Unless we're talking about absolutely horrendous lifts getting accepted when they have no business being white lighted, decreasing ROM isn't much of an advantage. For example, sumo deadlifts have a shorter ROM than conventional, but every 1000lb+ pull has been conventional. Or more specific to this discussion, you'll see powerlifters who bench with a more moderate grip and/or arch in competition.
     
  13. Simon Boulter

    Simon Boulter Orange Belt Professional Fighter

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    I was jotting down ideas on this subject for an article and for my book last night, I hope this helps.

    I encourage a full range of motion when doing pull ups, that being said its important to not simply hang loosely from the bar at the bottom of a pull up, you must keep your shoulders tight at all times, this becomes especially important when training for a one arm pull up or hanging leg raises variations.

    If you hang from a bar with your shoulders loose, you’ll likely stretch many of the more vulnerable and delicate ligaments of the shoulder joint, which can sometimes result in injury, with the most extreme example being dislocation.

    So when doing your pull ups, along with any kind of hanging leg raise, aim to pull your arms down into your shoulder socket, even when your elbows are straight. If your neck starts to disappear into your arms and ears, you know something has gone wrong.

    If you ever wish to progress to a one arm chin up, you’ll definitely need to master this technique.
    That being said, with regards to chin ups (palms facing you), I suggest a slight bend in the elbow at the bottom, as they have been known to aggravate the elbow at high volume, but when using pull ups (palms facing away) grip, be sure to go all the way down and lock out the elbows.

    http://youtu.be/DaULRsHGfxE
    Notice the slight bend in the elbow at the bottom, but still using full range of motion.

    The natural movement pattern towards the bottom when doing chin ups is for the hands to rotate inwards to a pull up grip, to keep stress off of the elbows, and then rotate to a chin up grip on the way up. This is why many beginners begin to develop elbow issues when first starting to train with pull ups, the first progression many use are chins.

    To keep the elbows healthy when doing a high volume of pull ups, the best thing would be to do them on gymnastics rings, using a deadhang pull up grip at the bottom, then rotating to a chin up grip on the way up. That at least is what your arms 'want' to do when doing chin ups. Or just simply keep a slight bend in the elbow, if you are going to continue chin ups with an underhand grip on a bar.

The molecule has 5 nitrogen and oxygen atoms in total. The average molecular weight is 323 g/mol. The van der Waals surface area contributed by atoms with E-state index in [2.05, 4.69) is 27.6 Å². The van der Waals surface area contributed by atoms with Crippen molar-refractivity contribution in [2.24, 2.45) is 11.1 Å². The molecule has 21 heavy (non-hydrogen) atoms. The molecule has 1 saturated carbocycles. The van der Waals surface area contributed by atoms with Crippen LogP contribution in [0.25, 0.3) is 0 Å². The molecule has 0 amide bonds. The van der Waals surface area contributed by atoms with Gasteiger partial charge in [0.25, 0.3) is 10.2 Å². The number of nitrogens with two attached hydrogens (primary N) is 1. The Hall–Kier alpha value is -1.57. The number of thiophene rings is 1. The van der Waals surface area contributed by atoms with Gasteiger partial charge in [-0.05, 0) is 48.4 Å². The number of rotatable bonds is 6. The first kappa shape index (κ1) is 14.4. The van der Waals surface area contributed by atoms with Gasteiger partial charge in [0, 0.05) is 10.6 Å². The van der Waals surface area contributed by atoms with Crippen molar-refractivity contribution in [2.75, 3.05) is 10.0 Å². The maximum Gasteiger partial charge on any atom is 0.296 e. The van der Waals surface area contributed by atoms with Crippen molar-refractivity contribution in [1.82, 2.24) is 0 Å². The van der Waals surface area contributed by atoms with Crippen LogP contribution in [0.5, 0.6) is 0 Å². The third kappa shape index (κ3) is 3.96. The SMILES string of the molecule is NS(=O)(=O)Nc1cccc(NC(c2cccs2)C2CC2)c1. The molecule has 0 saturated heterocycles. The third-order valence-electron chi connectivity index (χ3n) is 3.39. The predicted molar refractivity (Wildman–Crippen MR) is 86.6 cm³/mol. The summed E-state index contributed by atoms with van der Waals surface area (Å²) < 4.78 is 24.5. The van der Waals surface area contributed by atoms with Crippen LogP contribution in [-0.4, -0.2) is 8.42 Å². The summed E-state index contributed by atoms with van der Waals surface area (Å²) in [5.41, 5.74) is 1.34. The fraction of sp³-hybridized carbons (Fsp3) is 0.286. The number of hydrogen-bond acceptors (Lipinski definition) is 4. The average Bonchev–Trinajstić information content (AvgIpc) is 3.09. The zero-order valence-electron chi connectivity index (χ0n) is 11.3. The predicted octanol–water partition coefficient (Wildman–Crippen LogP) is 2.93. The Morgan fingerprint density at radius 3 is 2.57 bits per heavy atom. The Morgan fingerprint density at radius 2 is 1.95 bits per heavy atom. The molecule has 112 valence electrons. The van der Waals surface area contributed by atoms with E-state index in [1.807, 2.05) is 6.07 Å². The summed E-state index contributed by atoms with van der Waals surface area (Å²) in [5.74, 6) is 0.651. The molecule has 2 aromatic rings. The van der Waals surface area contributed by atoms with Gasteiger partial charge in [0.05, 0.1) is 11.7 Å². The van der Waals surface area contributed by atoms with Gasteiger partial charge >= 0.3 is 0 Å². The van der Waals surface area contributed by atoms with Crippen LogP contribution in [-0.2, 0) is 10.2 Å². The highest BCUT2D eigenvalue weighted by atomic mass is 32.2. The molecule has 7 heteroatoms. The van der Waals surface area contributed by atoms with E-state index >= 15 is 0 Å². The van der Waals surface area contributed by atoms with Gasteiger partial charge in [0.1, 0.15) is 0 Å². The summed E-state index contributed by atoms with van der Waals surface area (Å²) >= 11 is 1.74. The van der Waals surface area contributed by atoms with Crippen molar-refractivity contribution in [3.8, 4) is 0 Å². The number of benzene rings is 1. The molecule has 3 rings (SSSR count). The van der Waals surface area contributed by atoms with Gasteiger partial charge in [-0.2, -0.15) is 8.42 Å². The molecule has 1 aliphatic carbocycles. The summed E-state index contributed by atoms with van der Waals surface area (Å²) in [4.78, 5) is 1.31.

So yes use full range of motion, start from a dead hang with shoulders tight, pulled back and down, chest up as well. With pull ups, lock out the elbows. But since your thread title was chin ups, i thought it worth mentioning. I recommend keeping a very, very slight kink in the elbow until you progress to neutral grip or over hand grip pull ups.
     
    Last edited: Jan 8, 2013
  14. Miiiiiiighty

    Miiiiiiighty Gold Belt

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    As someone told me once :

    " Half-ass range of motion, half-ass results" ( I added the ass part I must admit lol )
     
  15. Disco

    Disco 11 years a white belt

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    Hi Simon that's a very interesting answer, and your video is very similar to how my friend did his. And I do have an elbow thing that sometimes gets aggravated by chins (or cleans) so I might try it like that
     
  16. Griborn

    Griborn White Belt

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    I've thought it was the other way around with the grip on chins/pull-ups. Googled it and seems like sweden's the only country that got it backwards.
     
  17. Brock2026

    Brock2026 Higher Primate

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    I would normally do chin ups/pull ups going the whole way down into a dead hang for every repetition.
     
  18. TriangleMan

    TriangleMan Purple Belt

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    Just watch those black guys work out in the park, their form is a million times stricter and smoother than Rip's
     
  19. Chernabog

    Chernabog Sherdog Curator

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  20. Simon Boulter

    Simon Boulter Orange Belt Professional Fighter

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    Thanks mate.
    You might find this article useful, just finished putting it together.
    http://boultertraining.com/pull-ups-101-from-zero-to-hero/